“Fatal letters” we should love simply for the simple. The red skirt grabs our focus as does the relationship between two people. Relaxed back drop figures contrast with the angst-ridden main characters. It is a sensual 12 minute set with beautiful shapes and music played live on stage.

Maria Hatzipetrou rozou is professional and business-like as she promotes her art , elicits the creativity in others. and keeps an eye on the new learners at the Claremont Project, Islington.

Perfection is her second middle name.

 

Xylonite Arts E4

 

You are cordially invited to the Private View of:
Xylonite Arts Open 2014


Tuesday 25 November, 6.30-8.30pm

 

Image Alexandra Santos
 
The exhibition continues until 21 December 2014
The exhibition features an excellent selection of works created by local, national and international artists.
Prices range from just £20-£450, so why not consider buying an original artworks as a gift this Christmas…
 
The artists:

Aplanat
Linda Bondy
Stephie Butler
Julie Caves
Luana D’Elias
Julie Fagan
Elsa Gallimore
Sarah Grainger-Jones
Emer Hayde
Michael Holland
Serena Holland
Gillian Lawrence
Veronica Lindsay-Addy
Christine Loze
Lisa McKendrick
Rod Melvin
Gareth Nathanson-Parry
Yvonne Overton
Chloe Roach
Linda Roberts
Alexandra Santos
Jim Smith
lili Spain
Bea Taylor
Tom Taylor
Juliet Thomas
Andrew Thomas
 
Xylonite Arts is open:
Wednesday-Friday 11.30am-7pm
Saturday 10am-6pm
Sunday 12-4pm

Write Idea at Whitechapel.

Up Your Street subscribers attended the Write Idea writing Festival over a dew days  at the Idea Store, Whitechapel.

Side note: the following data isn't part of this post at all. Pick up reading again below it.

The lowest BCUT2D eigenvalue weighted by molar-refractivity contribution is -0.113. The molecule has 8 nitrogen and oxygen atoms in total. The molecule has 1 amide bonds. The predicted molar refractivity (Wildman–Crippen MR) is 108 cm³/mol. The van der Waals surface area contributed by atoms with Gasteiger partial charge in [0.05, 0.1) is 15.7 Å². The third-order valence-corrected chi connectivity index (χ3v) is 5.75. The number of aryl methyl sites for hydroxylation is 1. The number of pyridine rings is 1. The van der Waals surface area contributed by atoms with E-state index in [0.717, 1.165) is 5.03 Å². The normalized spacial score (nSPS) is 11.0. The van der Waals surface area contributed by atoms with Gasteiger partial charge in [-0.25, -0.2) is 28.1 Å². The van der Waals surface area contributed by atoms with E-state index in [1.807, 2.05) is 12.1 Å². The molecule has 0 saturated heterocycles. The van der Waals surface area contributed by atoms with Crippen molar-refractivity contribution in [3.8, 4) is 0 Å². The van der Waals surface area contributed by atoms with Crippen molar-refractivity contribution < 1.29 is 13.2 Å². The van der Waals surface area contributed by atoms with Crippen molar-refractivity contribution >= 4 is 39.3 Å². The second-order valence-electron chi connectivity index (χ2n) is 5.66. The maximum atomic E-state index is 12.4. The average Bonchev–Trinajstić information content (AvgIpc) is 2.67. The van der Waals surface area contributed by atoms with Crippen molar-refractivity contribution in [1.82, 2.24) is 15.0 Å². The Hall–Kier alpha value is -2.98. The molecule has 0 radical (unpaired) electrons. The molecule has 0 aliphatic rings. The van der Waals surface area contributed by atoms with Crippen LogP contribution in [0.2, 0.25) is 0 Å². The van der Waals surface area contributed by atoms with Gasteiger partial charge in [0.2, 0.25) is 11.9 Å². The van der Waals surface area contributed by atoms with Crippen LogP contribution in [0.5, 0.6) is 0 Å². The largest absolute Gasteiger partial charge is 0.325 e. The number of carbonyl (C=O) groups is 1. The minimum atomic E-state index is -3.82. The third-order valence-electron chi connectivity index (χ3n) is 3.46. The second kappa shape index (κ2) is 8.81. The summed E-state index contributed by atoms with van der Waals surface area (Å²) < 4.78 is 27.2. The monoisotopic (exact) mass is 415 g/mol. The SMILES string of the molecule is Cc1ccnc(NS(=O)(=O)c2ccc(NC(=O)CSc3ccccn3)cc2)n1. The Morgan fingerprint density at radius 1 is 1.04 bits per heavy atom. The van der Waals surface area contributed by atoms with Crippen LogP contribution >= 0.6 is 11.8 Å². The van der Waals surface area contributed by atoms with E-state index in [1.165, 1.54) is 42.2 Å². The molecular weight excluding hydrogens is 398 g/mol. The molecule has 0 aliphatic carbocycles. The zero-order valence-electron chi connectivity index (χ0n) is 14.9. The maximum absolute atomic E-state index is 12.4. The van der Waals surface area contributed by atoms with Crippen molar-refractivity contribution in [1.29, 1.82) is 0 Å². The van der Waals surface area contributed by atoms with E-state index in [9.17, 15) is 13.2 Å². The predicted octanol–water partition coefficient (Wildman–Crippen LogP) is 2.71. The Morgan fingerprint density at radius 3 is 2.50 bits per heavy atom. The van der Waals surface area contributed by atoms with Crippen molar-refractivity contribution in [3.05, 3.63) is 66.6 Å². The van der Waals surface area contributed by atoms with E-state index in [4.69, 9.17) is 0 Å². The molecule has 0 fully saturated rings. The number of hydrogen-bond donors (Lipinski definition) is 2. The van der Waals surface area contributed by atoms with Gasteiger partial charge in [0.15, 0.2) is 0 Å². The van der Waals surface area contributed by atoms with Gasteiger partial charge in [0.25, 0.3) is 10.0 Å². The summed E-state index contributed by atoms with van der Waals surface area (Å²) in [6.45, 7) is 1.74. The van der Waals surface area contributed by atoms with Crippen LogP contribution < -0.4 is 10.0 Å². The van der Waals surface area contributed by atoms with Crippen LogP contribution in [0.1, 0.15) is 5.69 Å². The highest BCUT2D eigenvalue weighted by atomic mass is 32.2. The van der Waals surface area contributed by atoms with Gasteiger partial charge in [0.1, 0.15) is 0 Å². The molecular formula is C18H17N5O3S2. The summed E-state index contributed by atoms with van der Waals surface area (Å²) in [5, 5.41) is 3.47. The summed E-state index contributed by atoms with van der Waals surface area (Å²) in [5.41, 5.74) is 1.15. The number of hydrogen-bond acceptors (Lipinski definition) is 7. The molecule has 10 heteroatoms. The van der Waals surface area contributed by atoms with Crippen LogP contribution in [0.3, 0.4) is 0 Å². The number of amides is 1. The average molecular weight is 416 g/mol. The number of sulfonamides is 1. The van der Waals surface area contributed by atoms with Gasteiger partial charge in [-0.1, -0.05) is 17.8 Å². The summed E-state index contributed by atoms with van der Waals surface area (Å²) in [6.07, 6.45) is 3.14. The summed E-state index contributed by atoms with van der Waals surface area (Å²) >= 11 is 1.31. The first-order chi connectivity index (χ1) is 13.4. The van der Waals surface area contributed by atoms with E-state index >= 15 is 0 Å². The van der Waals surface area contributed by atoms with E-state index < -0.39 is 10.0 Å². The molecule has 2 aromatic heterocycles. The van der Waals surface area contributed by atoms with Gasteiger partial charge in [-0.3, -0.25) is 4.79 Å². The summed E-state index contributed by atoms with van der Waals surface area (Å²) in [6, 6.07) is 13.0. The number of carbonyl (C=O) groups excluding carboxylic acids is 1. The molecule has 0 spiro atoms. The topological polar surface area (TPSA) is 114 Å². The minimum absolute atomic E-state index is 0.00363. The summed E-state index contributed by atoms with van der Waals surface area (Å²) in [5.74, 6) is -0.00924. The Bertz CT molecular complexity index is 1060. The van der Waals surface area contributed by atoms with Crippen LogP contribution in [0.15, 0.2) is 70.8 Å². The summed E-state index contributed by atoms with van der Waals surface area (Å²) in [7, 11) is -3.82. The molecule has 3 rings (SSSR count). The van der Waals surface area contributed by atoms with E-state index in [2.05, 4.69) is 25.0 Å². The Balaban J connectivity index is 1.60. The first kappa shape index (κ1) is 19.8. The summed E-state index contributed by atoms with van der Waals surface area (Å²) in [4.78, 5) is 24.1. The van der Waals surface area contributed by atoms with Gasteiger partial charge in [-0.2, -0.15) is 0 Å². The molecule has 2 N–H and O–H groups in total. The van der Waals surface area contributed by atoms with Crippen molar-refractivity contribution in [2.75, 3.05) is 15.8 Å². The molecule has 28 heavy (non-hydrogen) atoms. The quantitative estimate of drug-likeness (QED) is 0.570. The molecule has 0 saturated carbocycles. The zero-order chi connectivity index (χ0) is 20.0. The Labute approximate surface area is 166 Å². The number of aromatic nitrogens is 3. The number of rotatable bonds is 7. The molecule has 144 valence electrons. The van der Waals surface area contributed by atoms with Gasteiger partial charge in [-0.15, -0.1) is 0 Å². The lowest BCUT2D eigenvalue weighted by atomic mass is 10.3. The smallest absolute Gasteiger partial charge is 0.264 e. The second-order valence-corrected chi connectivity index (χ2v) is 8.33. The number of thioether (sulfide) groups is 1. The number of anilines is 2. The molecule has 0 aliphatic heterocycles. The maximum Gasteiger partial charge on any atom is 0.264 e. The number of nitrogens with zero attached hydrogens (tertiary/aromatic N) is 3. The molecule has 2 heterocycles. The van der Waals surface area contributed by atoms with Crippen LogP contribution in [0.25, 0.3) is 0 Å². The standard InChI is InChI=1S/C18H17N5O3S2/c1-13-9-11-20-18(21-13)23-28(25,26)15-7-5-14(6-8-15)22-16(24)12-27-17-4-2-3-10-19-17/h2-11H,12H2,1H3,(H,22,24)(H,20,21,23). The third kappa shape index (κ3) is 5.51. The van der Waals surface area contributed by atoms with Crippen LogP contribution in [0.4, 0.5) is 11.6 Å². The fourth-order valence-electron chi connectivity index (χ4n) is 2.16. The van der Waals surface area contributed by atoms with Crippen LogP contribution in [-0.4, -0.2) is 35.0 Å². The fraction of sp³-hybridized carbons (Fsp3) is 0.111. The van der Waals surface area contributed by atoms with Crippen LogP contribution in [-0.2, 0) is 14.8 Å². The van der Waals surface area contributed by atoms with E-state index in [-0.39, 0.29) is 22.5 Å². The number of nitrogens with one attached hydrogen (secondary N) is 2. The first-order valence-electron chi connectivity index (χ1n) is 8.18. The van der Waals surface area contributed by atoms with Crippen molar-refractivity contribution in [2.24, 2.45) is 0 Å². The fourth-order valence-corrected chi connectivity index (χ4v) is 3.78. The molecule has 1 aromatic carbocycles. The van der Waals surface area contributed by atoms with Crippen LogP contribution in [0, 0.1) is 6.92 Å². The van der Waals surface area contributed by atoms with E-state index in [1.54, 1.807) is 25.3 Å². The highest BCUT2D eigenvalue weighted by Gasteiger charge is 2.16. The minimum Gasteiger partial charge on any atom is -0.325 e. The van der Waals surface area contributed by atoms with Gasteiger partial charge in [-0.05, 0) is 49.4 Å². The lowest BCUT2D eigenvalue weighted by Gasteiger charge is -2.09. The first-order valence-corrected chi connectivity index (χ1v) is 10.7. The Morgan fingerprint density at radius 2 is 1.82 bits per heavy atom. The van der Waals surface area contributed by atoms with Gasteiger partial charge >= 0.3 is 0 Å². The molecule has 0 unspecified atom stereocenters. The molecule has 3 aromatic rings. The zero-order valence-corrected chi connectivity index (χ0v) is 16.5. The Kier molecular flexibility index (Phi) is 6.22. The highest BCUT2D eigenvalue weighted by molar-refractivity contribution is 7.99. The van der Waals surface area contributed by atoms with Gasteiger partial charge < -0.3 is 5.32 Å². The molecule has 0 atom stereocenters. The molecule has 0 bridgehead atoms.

Today we enjoyed Spitalfield’s own “Gentle Author, meeting Alex Wheatle, Irenosen Okojie and Sunny Singh, and getting fired up by Owen Jones. We aso had free food courtesy of Tower Hamlets and Bhaji of Docklands.

A child of five was busy video-taping Owen Jones.

Alex chaired and managed comfortably the conversation or debate  about  publishers’ lack of interest in publishing works by authors from black and minority ethnic backgrounds. Around the late 1990s there was a shower of BME published authors in the UK and the way was set for a post racial literary stage. Not any more. We are going backwards. To me though the struggle for BME authors is aligned with the lack of BME people in telly adverts, on stage, and in TV dramas. Nothing changes.

Owen Jones! Well, he’s Jesus.

The Gentle Author showed us and explained to us loads of photographs from the early C20th about children all called “Spitalfields Nippers”. What was interesting was that the photographer had identified by name each child and those children’s lives have been discovered.